To sweeten the pill for Norwegians' fellow competitors and somehow whitewash the national idols caught for using asthma medication and steroids, Jan Ove Tangen, a professor of sports sociology at the University of South-Eastern Norway, advocated controlled doping use in order to eliminate suspicion and provide equal opportunities to contenders.
"Norwegian cross-country top-level skiing has given itself further and further into the grey area in its hunt for medals. Yes, even gone into the forbidden territory, and some of our most renowned skiers have now been convicted of doping," Tangen wrote in an opinion piece in Norwegian newspaper Forskning, supporting his radical clause, alluding to the recently disclosed use of steroid-containing lip balm by Norway's premier medal hope Therese Johaug, which led to a provisional suspension.
According to Tangen, it is rather difficult to draw a clear line between what constitutes permissible performance-enhancing methods and what is doping, which leads to lengthy bans and destroyed careers. Consequently, any athlete who lands in a doping controversy is risking a smear campaign in the media and severe punishment by sports bodies. According to Tangen, doping may be used as a legal solution for the continuous improvement of performance, provided that the intake happens under specialists' control.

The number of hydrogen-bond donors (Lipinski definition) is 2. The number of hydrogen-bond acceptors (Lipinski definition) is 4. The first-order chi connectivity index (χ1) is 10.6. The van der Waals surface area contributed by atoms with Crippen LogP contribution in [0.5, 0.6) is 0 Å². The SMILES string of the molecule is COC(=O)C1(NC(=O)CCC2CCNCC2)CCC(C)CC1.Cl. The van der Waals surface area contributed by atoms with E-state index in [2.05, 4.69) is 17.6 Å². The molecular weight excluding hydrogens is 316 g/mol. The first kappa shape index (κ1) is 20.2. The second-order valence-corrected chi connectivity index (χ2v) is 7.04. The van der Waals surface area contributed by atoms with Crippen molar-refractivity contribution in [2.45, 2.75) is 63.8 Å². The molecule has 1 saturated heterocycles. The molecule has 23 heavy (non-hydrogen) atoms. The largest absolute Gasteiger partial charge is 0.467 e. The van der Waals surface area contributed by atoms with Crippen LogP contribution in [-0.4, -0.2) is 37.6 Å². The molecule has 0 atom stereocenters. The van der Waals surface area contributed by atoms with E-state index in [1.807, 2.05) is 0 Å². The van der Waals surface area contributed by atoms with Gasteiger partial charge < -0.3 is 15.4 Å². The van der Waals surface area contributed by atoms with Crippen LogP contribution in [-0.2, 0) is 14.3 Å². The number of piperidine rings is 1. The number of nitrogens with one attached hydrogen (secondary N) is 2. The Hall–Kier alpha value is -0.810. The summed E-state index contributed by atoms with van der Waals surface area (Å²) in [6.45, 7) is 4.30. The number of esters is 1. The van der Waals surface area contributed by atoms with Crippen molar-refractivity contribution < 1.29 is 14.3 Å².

"Is doping really more unjust than the fact that some of the athletes have been blessed with superior genes over their competitors or the fact that a country may have more resources and knowledge to for talent-hunting and performance development?" Tangen asked rhetorically.
Last week, Johaug, one of Norway's most decorated female cross-country skiers of all times, tested positive for the steroid clostebol. The Norwegian ski federation said the drug came from a cream given to her by team doctor Fredrik Bendiksen to treat sunburn on her lips during high-altitude training in Italy.
Johaug's case flustered Norway as it came just months after its top male cross-country skier, Martin Johnsrud Sundby, got a two-month suspension and was stripped of his 2015 overall World Cup and Tour de Ski titles for unauthorized use of medication to treat asthma. In the summer, the Norwegian Ski Federatin admitted using asthma medication even on healthy skiers. Johaug herself admitted to using anti-asthma inhalers.